Allen Klein (December 18, 1931 – July 4, 2009) was an American businessman, music publisher, writers’ representative, filmmaker and record label executive, most noted for his tough persona and aggressive, innovative negotiation tactics, many of which established higher industry standards for compensating recording artists. He founded ABKCO Music & Records Incorporated. Klein revolutionized the income potential of recording artists, who previously had been routinely victimized by onerous record company contracts. He first scored massive monetary and contractual windfalls for Buddy Knox and Jimmy Bowen, one-hit rockabillies of the late 1950s, then parlayed his early successes into a position managing Sam Cooke, and eventually managed the Beatles and the Rolling Stones simultaneously, along with many other artists, becoming one of the most powerful individuals in the music industry during his era.
In 1964 Klein approached the Beatles‘ manager, Brian Epstein, with an offer for the Beatles to sign with RCA for $2 million but Epstein wasn’t interested, saying that he was loyal to EMI. After Epstein died in August 1967, in January 1968 the group formed Apple Corps, which they announced in May 1968. They hoped it would provide the means for correcting Epstein’s unfortunate business decisions, which had both limited their incomes and ensured high tax burdens. Although “Hey Jude“, the Beatles’ first Apple release, was an enormous success, the label itself was a money pit, with little accountability for how money was being spent.
Klein contacted John Lennon after reading his press comment that the Beatles would be “broke in six months” if things continued as they were. On January 26, 1969 he met with Lennon, who retained Klein as his financial representative, and the next day met with the other Beatles. Paul McCartney preferred to be represented by Lee and John Eastman, the father and brother respectively of McCartney’s girlfriend Linda, whom he married on March 12. Given a choice between Klein and the Eastmans, George Harrison and Ringo Starr preferred Klein. Following rancorous London meetings with both Eastmans, in April Klein was appointed as the Beatles’ manager on an interim basis, with the Eastmans being appointed as their attorneys. Continued conflict between Klein and the Eastmans made this arrangement unworkable. The Eastmans were dismissed as the Beatles’ attorneys, and on May 8 Klein was given a three-year contract as the business manager of the Beatles. McCartney refused to sign the contract but was out-voted by the other Beatles.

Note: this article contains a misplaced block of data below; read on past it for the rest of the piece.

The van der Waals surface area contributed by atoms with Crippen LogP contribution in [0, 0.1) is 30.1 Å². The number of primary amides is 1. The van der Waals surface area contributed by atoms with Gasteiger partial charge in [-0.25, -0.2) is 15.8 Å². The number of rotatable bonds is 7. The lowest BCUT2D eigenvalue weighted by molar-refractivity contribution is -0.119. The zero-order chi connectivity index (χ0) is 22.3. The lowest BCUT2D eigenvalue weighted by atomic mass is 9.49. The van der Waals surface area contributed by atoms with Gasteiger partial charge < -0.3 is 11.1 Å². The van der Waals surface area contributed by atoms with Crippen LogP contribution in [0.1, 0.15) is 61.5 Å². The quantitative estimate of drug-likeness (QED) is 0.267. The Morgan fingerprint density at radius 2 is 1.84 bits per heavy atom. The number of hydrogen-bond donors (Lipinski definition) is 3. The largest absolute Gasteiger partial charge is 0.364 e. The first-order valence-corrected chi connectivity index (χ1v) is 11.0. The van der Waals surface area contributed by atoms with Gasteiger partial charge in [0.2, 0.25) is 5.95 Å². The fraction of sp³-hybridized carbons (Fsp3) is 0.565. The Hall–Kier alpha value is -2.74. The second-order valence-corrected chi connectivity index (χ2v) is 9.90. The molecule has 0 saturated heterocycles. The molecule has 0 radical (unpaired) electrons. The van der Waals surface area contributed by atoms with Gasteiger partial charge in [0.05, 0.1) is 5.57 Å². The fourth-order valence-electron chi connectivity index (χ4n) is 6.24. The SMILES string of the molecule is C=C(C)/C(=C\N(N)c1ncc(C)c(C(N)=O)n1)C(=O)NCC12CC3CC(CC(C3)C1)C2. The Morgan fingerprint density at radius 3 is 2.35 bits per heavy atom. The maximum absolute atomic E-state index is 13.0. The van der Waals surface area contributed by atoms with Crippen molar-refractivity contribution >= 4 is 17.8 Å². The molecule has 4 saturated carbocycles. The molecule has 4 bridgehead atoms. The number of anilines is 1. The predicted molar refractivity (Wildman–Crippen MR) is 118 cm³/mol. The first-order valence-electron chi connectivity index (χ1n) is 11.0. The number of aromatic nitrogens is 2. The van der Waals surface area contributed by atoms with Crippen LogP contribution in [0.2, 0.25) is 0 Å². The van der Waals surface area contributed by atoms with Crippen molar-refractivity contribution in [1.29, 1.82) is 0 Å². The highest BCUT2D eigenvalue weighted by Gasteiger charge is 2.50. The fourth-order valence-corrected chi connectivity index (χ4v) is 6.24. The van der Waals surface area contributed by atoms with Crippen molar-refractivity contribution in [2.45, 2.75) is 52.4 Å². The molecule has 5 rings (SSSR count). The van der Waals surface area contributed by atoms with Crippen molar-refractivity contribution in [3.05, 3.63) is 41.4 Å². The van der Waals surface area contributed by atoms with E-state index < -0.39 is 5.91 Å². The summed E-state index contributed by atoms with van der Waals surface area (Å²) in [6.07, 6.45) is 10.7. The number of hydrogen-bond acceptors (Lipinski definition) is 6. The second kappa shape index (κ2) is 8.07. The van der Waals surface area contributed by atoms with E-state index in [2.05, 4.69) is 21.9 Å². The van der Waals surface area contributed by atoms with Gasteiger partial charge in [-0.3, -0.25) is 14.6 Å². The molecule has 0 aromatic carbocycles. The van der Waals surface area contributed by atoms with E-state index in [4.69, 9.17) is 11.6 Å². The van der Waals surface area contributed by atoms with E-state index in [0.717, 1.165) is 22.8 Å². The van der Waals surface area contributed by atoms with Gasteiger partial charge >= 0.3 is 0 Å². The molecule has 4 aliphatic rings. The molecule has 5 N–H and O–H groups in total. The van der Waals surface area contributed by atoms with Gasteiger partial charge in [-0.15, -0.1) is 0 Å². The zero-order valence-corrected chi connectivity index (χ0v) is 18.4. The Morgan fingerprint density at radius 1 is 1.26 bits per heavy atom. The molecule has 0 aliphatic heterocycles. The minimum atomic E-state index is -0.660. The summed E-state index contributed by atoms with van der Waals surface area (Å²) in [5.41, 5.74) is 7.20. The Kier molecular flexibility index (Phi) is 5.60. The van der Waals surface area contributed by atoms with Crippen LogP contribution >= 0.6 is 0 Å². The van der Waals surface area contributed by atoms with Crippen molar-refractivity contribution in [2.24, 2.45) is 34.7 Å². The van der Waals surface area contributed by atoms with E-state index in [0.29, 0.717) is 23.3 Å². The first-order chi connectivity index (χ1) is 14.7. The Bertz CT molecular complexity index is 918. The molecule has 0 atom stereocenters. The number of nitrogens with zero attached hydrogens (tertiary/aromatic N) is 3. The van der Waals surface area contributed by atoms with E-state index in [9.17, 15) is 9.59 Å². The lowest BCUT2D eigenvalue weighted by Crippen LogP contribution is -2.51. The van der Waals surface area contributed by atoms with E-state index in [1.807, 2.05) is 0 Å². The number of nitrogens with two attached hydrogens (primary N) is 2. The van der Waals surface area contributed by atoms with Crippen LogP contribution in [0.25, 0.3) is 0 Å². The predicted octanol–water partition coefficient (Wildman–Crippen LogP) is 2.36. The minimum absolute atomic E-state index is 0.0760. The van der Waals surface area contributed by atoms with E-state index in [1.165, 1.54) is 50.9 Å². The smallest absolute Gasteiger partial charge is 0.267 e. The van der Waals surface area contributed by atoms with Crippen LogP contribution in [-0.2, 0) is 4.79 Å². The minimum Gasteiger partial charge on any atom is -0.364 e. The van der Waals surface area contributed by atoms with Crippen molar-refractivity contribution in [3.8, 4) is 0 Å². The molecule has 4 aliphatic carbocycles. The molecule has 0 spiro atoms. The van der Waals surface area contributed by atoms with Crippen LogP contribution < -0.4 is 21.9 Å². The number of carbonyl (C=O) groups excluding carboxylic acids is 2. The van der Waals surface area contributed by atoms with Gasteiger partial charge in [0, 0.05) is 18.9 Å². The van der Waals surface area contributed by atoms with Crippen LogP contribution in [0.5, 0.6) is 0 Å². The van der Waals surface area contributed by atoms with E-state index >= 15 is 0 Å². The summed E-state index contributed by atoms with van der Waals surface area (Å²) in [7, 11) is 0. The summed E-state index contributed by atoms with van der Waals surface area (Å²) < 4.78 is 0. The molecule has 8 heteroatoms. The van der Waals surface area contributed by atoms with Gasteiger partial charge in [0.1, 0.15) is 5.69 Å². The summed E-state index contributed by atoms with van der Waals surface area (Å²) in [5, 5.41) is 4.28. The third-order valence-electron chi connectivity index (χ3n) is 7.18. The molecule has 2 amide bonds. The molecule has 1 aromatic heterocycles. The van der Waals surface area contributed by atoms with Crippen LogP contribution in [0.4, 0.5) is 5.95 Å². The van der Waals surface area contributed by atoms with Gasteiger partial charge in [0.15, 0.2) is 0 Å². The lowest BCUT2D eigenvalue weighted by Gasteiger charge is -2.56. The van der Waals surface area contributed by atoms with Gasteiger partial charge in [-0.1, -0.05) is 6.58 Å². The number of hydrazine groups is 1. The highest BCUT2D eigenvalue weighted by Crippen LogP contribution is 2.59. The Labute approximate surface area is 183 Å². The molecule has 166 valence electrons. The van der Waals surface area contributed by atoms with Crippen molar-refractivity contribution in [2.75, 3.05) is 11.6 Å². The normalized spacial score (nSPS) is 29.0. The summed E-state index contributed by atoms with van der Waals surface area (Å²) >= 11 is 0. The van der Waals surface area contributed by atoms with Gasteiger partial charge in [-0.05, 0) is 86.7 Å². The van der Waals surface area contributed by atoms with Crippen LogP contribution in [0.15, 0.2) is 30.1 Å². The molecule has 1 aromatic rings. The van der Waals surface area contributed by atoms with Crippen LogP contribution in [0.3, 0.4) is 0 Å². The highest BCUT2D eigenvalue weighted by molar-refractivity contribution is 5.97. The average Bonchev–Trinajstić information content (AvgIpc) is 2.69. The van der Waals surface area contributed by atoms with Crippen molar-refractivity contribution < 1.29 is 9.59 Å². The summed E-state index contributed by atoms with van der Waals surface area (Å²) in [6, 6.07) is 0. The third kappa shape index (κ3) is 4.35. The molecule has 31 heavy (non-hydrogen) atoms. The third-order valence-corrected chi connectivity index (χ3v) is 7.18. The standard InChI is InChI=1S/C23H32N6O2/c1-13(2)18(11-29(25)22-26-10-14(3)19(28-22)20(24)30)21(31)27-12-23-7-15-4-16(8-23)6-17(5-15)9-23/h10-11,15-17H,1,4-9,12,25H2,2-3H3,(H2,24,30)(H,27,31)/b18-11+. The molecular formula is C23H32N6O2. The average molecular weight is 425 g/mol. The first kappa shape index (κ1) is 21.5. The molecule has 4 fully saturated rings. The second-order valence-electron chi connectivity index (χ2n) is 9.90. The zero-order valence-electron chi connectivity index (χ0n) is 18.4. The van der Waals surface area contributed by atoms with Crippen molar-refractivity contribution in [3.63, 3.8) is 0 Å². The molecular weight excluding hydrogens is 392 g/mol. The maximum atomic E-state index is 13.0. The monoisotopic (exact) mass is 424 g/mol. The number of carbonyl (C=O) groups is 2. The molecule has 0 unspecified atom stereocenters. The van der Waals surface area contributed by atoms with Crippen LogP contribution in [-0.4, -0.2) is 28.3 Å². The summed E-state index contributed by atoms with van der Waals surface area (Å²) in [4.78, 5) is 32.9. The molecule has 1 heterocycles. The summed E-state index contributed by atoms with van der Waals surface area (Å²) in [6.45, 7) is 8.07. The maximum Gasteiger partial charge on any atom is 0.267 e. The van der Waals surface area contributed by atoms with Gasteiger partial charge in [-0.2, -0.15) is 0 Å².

Once in charge of Apple, Klein fired a large number of Apple employees, including Apple Records president Ron Kass, and replaced them with his own people. He closed Apple Electronics, which was headed by Alexis Mardas. Mardas resigned his directorship in May 1971.
Klein was hit with his first crisis in managing the Beatles when Clive Epstein, brother of Brian Epstein and chief heir to NEMS, the management company his brother had founded, sold NEMS to Triumph, a British investment group managed by Leonard Richenberg. NEMS held a 25% stake in the Beatles’ earnings, which Klein as well as the Beatles themselves desperately wanted to buy out. This led to tough negotiations with Triumph. Klein ultimately secured the Beatles’ rights in their previous work for just four annual payments amounting to 5% of their earnings. However, in the lead-up to those negotiations Richenberg commissioned a hostile investigative report on Klein, which The Sunday Times ran under the headline “The Toughest Wheeler-Dealer in the Pop Jungle.”